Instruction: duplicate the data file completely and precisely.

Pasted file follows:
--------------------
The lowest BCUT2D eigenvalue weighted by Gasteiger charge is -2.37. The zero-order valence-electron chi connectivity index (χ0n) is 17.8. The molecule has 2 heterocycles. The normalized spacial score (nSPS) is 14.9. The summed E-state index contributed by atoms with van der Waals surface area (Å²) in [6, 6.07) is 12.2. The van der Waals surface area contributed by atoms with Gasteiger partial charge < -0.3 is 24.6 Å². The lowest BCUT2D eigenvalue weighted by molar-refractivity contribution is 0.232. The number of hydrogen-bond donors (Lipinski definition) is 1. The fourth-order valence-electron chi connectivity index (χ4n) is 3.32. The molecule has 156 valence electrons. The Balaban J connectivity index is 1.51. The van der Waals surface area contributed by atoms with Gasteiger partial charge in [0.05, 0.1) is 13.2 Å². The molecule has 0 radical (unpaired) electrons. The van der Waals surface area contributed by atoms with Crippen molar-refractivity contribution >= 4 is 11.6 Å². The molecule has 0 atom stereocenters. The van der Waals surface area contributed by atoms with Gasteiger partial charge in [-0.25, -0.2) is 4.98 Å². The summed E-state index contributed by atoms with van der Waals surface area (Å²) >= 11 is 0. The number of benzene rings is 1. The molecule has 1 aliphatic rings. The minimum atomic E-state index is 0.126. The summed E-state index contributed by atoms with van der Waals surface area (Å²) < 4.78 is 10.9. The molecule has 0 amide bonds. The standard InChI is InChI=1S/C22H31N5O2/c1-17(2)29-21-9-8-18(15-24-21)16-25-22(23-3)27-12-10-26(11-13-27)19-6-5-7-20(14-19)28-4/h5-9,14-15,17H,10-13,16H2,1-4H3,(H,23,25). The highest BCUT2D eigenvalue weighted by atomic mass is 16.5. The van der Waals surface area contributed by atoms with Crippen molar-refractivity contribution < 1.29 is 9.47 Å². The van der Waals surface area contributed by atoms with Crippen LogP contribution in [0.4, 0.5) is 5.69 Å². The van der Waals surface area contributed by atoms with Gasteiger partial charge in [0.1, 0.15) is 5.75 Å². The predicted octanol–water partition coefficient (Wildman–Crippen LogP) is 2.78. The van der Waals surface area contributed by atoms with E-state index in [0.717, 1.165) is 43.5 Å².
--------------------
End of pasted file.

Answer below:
The lowest BCUT2D eigenvalue weighted by Gasteiger charge is -2.37. The zero-order valence-electron chi connectivity index (χ0n) is 17.8. The molecule has 2 heterocycles. The normalized spacial score (nSPS) is 14.9. The summed E-state index contributed by atoms with van der Waals surface area (Å²) in [6, 6.07) is 12.2. The van der Waals surface area contributed by atoms with Gasteiger partial charge < -0.3 is 24.6 Å². The lowest BCUT2D eigenvalue weighted by molar-refractivity contribution is 0.232. The number of hydrogen-bond donors (Lipinski definition) is 1. The fourth-order valence-electron chi connectivity index (χ4n) is 3.32. The molecule has 156 valence electrons. The Balaban J connectivity index is 1.51. The van der Waals surface area contributed by atoms with Gasteiger partial charge in [0.05, 0.1) is 13.2 Å². The molecule has 0 radical (unpaired) electrons. The van der Waals surface area contributed by atoms with Crippen molar-refractivity contribution >= 4 is 11.6 Å². The molecule has 0 atom stereocenters. The van der Waals surface area contributed by atoms with Gasteiger partial charge in [-0.25, -0.2) is 4.98 Å². The summed E-state index contributed by atoms with van der Waals surface area (Å²) >= 11 is 0. The number of benzene rings is 1. The molecule has 1 aliphatic rings. The minimum atomic E-state index is 0.126. The summed E-state index contributed by atoms with van der Waals surface area (Å²) < 4.78 is 10.9. The molecule has 0 amide bonds. The standard InChI is InChI=1S/C22H31N5O2/c1-17(2)29-21-9-8-18(15-24-21)16-25-22(23-3)27-12-10-26(11-13-27)19-6-5-7-20(14-19)28-4/h5-9,14-15,17H,10-13,16H2,1-4H3,(H,23,25). The highest BCUT2D eigenvalue weighted by atomic mass is 16.5. The van der Waals surface area contributed by atoms with Crippen molar-refractivity contribution < 1.29 is 9.47 Å². The van der Waals surface area contributed by atoms with Crippen LogP contribution in [0.4, 0.5) is 5.69 Å². The van der Waals surface area contributed by atoms with Gasteiger partial charge in [0.1, 0.15) is 5.75 Å². The predicted octanol–water partition coefficient (Wildman–Crippen LogP) is 2.78. The van der Waals surface area contributed by atoms with E-state index in [0.717, 1.165) is 43.5 Å².